. Defendant's reliance upon Curry v. State, 248 Ga. 183 (281 SE2d 604)
, is misplaced. There, the defendant was indicted "for additional crimes" after the jury was unable to reach a verdict at the first trial. Here, no additional crime was added to the last indictment. Only prior convictions were added to declare correctly the accused a recidivist in the event a conviction was reached at the second trial. The addition of the recidivist count is nothing more than an amendment to a nol prossed indictment by the grand jury, which is permissible. See OCGA 17-8-3
; Bowens v. State, 157 Ga. App. 334 (227 SE2d 326)
; State v. Eubanks, 239 Ga. 483
, 490 (238 SE2d 38
); Jones v. Murray, 223 Ga. 519 (156 SE2d 360)
; see generally Daniel, Ga. Criminal Trial Practice (2d ed.) 267, 13-15; 15 EGL 134, Indictments & Accusations, 14; 41 AmJur2d 898-902, Indictments & Informations, 29-37.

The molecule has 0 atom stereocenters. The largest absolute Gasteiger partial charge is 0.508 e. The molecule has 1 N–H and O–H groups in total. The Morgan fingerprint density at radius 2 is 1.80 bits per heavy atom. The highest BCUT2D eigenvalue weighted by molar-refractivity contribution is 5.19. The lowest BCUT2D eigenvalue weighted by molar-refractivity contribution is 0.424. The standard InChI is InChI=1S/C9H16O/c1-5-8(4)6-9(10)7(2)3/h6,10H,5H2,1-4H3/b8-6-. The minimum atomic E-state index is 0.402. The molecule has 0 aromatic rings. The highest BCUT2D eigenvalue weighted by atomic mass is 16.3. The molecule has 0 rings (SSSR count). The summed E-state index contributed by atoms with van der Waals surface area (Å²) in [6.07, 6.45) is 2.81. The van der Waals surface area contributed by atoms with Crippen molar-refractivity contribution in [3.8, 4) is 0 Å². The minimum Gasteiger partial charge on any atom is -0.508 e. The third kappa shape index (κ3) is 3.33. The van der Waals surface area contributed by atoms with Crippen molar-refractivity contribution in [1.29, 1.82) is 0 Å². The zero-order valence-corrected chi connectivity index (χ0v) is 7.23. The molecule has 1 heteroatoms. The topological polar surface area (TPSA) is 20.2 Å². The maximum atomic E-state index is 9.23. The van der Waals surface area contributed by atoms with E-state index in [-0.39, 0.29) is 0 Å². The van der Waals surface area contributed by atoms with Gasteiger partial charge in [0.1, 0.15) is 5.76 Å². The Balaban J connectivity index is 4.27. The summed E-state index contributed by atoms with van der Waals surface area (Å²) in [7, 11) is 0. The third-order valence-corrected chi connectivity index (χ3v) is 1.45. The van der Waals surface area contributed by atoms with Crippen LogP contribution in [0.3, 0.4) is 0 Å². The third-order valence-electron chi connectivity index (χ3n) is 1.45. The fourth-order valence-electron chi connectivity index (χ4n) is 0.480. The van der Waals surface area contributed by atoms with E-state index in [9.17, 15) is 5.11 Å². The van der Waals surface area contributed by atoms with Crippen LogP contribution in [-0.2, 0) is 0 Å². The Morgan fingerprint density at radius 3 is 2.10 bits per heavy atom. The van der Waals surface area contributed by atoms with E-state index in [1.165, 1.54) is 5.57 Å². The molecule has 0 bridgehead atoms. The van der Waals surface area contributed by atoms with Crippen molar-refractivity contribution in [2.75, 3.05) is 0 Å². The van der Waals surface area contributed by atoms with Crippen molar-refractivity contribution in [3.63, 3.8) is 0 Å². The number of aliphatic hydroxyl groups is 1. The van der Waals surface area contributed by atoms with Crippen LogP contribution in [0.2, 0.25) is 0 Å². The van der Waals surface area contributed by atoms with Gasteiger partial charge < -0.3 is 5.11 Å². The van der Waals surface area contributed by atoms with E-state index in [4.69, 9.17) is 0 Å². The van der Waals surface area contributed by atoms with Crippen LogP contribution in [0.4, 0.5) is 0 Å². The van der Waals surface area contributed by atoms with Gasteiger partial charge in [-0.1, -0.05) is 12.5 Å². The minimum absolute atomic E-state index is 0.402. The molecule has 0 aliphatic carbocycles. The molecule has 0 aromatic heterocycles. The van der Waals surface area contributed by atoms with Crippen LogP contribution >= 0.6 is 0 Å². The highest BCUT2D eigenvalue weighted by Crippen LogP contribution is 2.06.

3. The grant or denial of a motion for funds to employ an investigator lies within the sound discretion of the trial judge and his findings will not be overturned on appeal in the absence of a showing of an abuse of discretion. Cunningham v. State, 248 Ga. 558 (4) (284 SE2d 390)
. We have found no abuse of discretion.
4. The second rape, which was accomplished after inception of the kidnapping "is sufficient evidence of bodily injury to authorize the conviction of the accused for kidnapping with bodily injury to the victim." Peek v. State, 239 Ga. 422
, 427 (238 SE2d 12
), U. S. cert. den. 439 U. S. 882.
5. The trial court is vested with broad discretionary powers in enforcement of the sequestration rule, which will not be controlled absent abuse of discretion. Cobb v. State, 244 Ga. 344
, 357 (260 SE2d 60